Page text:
Breast Cancer

Breast cancer is a disease in which cells in the breast tissue grow briskly forming malignant tumours. A malignant tumour can multiply rapidly and can spread to other parts of the body. The type of cancer can be classified based on the type of breast tissue affected. A breast consists of three main parts; the lobules, ducts and connective tissue. The most common types are

  • Invasive ductal carcinoma: The cells enlarge swiftly around the ducts in other parts of breast tissue. The tumours can reach other sites in the body as well.
  • Invasive lobular carcinoma: The cancer cells spread from milk-producing lobules to the nearby tissues. These invasive cells can spread to different parts of the body.


The symptoms can differ from person to person, and It is also possible that some might not notice any of the mentioned symptoms. Following are some of the warning signs you shouldn’t ignore.

  • A new lump in the breast or the armpit area.
  • Swelling in the breast skin
  • Irritation or dint in the breast tissue.
  • Pain in the nipple area
  • Alteration in shape or size of the breast.
  • Oozing out of discharge or blood from the nipple area.


Women over 50 years are at a higher risk as it is found mostly in older women. That doesn’t mean younger women cannot contract the disease. You might be at risk of breast cancer due to one or a combination of the following factors:

  • Inherited genetic mutations to BRCA1 and BRCA2 genes.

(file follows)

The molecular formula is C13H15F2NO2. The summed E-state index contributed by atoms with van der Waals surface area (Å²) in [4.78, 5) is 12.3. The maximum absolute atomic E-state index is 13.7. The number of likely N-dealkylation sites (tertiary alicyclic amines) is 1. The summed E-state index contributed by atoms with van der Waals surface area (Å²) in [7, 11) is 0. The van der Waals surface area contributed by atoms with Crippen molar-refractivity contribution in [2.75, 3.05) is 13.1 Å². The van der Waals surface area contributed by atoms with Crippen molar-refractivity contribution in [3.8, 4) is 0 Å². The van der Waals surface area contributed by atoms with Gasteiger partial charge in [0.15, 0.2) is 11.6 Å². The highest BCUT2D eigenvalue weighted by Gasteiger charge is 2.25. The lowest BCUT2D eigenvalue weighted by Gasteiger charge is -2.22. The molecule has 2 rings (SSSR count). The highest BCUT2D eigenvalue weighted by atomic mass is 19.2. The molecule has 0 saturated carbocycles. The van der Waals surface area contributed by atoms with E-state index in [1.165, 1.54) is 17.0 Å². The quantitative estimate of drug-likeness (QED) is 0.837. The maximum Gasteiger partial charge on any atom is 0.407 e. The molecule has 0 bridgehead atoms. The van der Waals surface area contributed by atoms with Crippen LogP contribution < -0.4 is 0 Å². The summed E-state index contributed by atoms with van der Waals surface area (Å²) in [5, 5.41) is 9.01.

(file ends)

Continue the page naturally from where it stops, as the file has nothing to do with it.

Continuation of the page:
• Early menstruation before the age of 12 and late menopause after 55 can will expose you to hormones for an extended period. This phenomenon can increase the risk of breast cancer.
  • Dense breasts with more connective tissue and less fat tissue can make it harder for tumours to appear on a mammogram. Women who have dense breasts are at risk.
  • Family history of breast cancer.
  • Women who undergo radiation therapy before the age of 30 can acquire breast cancer later in life.
  • Pregnancy after 30, avoiding breastfeeding and a lack of full-term pregnancy can increase your risk.
  • Hormone replacement therapy(with progesterone and estrogen) taken during menopause can increase the risk if consumed for five years or more.


The treatment can depend upon the type and size of the tumour. Also, if you have gone through menopause, other health conditions can play a vital role in the process.

  • Chemotherapy is used to eliminate the cancer cells and is even used to reduce the size before surgical removal.
  • Radiation therapy makes use of radiation to contribute towards these cancerous cells; hormone therapy eliminates, adds or stops these hormones.